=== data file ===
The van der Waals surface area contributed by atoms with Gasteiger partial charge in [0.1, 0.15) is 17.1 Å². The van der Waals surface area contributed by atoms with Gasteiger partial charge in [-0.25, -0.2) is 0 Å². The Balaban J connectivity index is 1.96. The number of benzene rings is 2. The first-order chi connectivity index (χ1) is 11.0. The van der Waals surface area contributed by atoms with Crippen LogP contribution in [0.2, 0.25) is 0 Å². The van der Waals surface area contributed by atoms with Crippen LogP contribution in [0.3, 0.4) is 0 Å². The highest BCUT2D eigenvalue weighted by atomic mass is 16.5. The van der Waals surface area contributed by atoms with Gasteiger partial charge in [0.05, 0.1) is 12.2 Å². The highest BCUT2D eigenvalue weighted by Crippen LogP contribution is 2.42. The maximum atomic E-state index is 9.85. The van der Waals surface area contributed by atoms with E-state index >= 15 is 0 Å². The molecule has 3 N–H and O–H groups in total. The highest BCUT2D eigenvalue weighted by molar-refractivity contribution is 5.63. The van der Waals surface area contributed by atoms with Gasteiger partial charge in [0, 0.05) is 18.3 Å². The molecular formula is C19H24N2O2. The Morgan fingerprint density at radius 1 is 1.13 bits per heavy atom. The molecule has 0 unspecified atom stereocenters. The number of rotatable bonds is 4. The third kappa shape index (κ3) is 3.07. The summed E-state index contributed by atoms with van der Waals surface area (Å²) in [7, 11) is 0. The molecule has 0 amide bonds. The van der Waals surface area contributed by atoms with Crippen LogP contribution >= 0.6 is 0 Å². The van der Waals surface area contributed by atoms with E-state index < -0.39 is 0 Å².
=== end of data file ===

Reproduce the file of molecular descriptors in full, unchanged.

The van der Waals surface area contributed by atoms with Gasteiger partial charge in [0.1, 0.15) is 17.1 Å². The van der Waals surface area contributed by atoms with Gasteiger partial charge in [-0.25, -0.2) is 0 Å². The Balaban J connectivity index is 1.96. The number of benzene rings is 2. The first-order chi connectivity index (χ1) is 11.0. The van der Waals surface area contributed by atoms with Crippen LogP contribution in [0.2, 0.25) is 0 Å². The van der Waals surface area contributed by atoms with Crippen LogP contribution in [0.3, 0.4) is 0 Å². The highest BCUT2D eigenvalue weighted by atomic mass is 16.5. The van der Waals surface area contributed by atoms with Gasteiger partial charge in [0.05, 0.1) is 12.2 Å². The highest BCUT2D eigenvalue weighted by Crippen LogP contribution is 2.42. The maximum atomic E-state index is 9.85. The van der Waals surface area contributed by atoms with E-state index >= 15 is 0 Å². The molecule has 3 N–H and O–H groups in total. The highest BCUT2D eigenvalue weighted by molar-refractivity contribution is 5.63. The van der Waals surface area contributed by atoms with Gasteiger partial charge in [0, 0.05) is 18.3 Å². The molecular formula is C19H24N2O2. The Morgan fingerprint density at radius 1 is 1.13 bits per heavy atom. The molecule has 0 unspecified atom stereocenters. The number of rotatable bonds is 4. The third kappa shape index (κ3) is 3.07. The summed E-state index contributed by atoms with van der Waals surface area (Å²) in [7, 11) is 0. The molecule has 0 amide bonds. The van der Waals surface area contributed by atoms with Crippen LogP contribution >= 0.6 is 0 Å². The van der Waals surface area contributed by atoms with E-state index < -0.39 is 0 Å².